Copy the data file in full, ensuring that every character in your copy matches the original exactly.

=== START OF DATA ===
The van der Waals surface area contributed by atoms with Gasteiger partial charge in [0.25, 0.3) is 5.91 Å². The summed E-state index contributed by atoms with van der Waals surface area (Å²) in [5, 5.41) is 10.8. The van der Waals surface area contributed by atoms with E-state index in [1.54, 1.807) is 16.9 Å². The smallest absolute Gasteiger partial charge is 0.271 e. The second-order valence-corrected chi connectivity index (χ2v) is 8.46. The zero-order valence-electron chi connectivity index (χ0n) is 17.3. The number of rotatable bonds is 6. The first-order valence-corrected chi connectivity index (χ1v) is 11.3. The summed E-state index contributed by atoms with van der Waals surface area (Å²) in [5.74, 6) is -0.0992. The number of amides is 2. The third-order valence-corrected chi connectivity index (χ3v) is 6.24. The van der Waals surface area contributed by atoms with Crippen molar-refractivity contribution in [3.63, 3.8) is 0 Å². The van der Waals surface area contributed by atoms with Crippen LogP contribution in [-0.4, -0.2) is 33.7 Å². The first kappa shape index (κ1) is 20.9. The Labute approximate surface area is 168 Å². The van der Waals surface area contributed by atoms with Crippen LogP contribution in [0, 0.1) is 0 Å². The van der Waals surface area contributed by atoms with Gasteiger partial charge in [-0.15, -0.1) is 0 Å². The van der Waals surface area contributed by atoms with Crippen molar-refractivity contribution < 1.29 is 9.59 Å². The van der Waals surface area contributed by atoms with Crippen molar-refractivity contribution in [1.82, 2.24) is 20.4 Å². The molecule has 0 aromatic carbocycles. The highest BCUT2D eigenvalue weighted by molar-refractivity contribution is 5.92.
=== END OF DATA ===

The van der Waals surface area contributed by atoms with Gasteiger partial charge in [0.25, 0.3) is 5.91 Å². The summed E-state index contributed by atoms with van der Waals surface area (Å²) in [5, 5.41) is 10.8. The van der Waals surface area contributed by atoms with E-state index in [1.54, 1.807) is 16.9 Å². The smallest absolute Gasteiger partial charge is 0.271 e. The second-order valence-corrected chi connectivity index (χ2v) is 8.46. The zero-order valence-electron chi connectivity index (χ0n) is 17.3. The number of rotatable bonds is 6. The first-order valence-corrected chi connectivity index (χ1v) is 11.3. The summed E-state index contributed by atoms with van der Waals surface area (Å²) in [5.74, 6) is -0.0992. The number of amides is 2. The third-order valence-corrected chi connectivity index (χ3v) is 6.24. The van der Waals surface area contributed by atoms with Crippen molar-refractivity contribution in [3.63, 3.8) is 0 Å². The van der Waals surface area contributed by atoms with Crippen LogP contribution in [-0.4, -0.2) is 33.7 Å². The first kappa shape index (κ1) is 20.9. The Labute approximate surface area is 168 Å². The van der Waals surface area contributed by atoms with Crippen LogP contribution in [0, 0.1) is 0 Å². The van der Waals surface area contributed by atoms with Gasteiger partial charge in [-0.15, -0.1) is 0 Å². The van der Waals surface area contributed by atoms with Crippen molar-refractivity contribution < 1.29 is 9.59 Å². The van der Waals surface area contributed by atoms with Crippen molar-refractivity contribution in [1.82, 2.24) is 20.4 Å². The molecule has 0 aromatic carbocycles. The highest BCUT2D eigenvalue weighted by molar-refractivity contribution is 5.92.